Why Day 2 of the 2023 NFL Draft was a Disaster for the Tennessee Titans

NFL Combine
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As the highly anticipated 2023 NFL Draft finally got underway, Tennessee Titans fans held their breath. With essentially no idea what new GM Ran Carthon and Mike Vrabel would do in the first round, I had cautious optimism for the team.

Heading into the draft's second day, I felt great about the Titans' first pick. Peter Skoronski was generally regarded as the top offensive line prospect in the pre-draft process, and for him to fall to Tennessee at 11 was highly unexpected. He also addressed a significant need for the Tennessee Titans on the left side of the offensive line and is a plug-and-play guy who can make a huge impact immediately.

With one of the worst wideout rooms in the entire league, it was clear that the Tennessee Titans had to address their most significant need. With high-profile guys like Josh Downs and Jonathan Mingo on the board, they had the perfect chance to have an incredible draft.

Spoiler alert: that did not happen.

A low point for the Tennessee Titans draft

The Tennessee Titans got active early by trading up to take Will Levis with the second pick of round two. Obviously, this was a very divisive pick depending on what your opinion of Will Levis is, but objectively to me it just doesn’t make sense, especially with Malik Willis already on the roster.

Trading up to take a big swing on a quarterback that is still raw after five years of playing college football in round two is not a recipe for success. Josh Allen-type prospects don’t generally pan out or else every single team would be taking one and there is a reason why Josh Allen was drafted five years ago but he is the most recent example. Frankly, the Titans have too many needs to address to take players that will not be getting on the field.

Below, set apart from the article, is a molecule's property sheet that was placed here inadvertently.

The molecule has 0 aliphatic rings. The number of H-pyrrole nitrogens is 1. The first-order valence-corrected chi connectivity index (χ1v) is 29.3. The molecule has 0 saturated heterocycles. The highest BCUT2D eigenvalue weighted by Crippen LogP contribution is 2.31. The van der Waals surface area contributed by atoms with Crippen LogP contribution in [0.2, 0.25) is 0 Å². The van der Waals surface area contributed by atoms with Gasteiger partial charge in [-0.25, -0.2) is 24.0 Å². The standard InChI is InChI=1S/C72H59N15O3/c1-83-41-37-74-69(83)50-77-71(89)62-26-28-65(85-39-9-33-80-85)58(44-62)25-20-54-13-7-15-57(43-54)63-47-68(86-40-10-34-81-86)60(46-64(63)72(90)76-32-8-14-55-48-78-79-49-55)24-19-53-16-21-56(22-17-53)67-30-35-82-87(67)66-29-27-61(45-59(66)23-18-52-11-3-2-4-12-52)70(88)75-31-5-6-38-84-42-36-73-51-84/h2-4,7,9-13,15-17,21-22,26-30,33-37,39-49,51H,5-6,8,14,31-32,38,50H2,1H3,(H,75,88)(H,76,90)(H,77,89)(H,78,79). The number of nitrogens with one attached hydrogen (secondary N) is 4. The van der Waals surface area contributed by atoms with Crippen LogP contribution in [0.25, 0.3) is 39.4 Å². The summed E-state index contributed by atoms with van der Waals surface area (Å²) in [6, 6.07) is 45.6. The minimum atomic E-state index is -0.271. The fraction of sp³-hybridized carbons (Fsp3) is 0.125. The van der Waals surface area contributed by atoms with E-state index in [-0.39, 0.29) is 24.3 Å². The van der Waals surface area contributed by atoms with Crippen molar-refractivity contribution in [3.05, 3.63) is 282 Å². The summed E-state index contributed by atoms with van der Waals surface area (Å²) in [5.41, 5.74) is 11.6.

With a 3rd round pick coming up, there was still time to bolster up the receiver room with a high-end talent to give Ryan Tannehill (and eventually Will Levis) a wide receiver to throw to other than Treylon Burks.

But then disaster struck when it was announced that the Tennessee Titans drafted Tulane running back Tyjae Spears, with the 81st pick. 

How many times have we seen the Tennessee Titans take a secondary back in the draft to compliment Derrick Henry just to see them never get on the field? In two of the last three seasons, the Tennessee Titans took both Hassaan Haskins and Darrynton Evans to fill that role and it didn't work out then either.

And when you look even closer, Tyjae Spears has a complicated injury history, including an ACL tear in college and knee cartilage/arthritis issues. At the very least it makes him a concerning prospect, but at the most, it makes him a guy that you hesitate to give significant touches.

This pick is so reminiscent of the things that got Jon Robinson fired, drafting an injury-ridden player while avoiding a glaring positional need.

Don’t get me wrong, I’m rooting for Spears. He has a lot of talent and seems like a great guy, and last year at Tulane he looked like a weapon. The problem isn't the player, it is the role that he fills and the hole at wide receiver that this pick confirms.

Mike Vrabel has said all offseason, “We need to get faster,” but where have they done that at all in the draft? It's beginning to seem like Mike Vrabel is all coach speak and zero truth at this point, and I’m losing faith in Ran Carthon every second.

After an offseason of praising new GM Ran Carthon, it feels like this team is not only falling back down to Earth but falling into old habits that will not lead to success. With that said, it's easy to see the Titans falling behind in a revamped AFC South.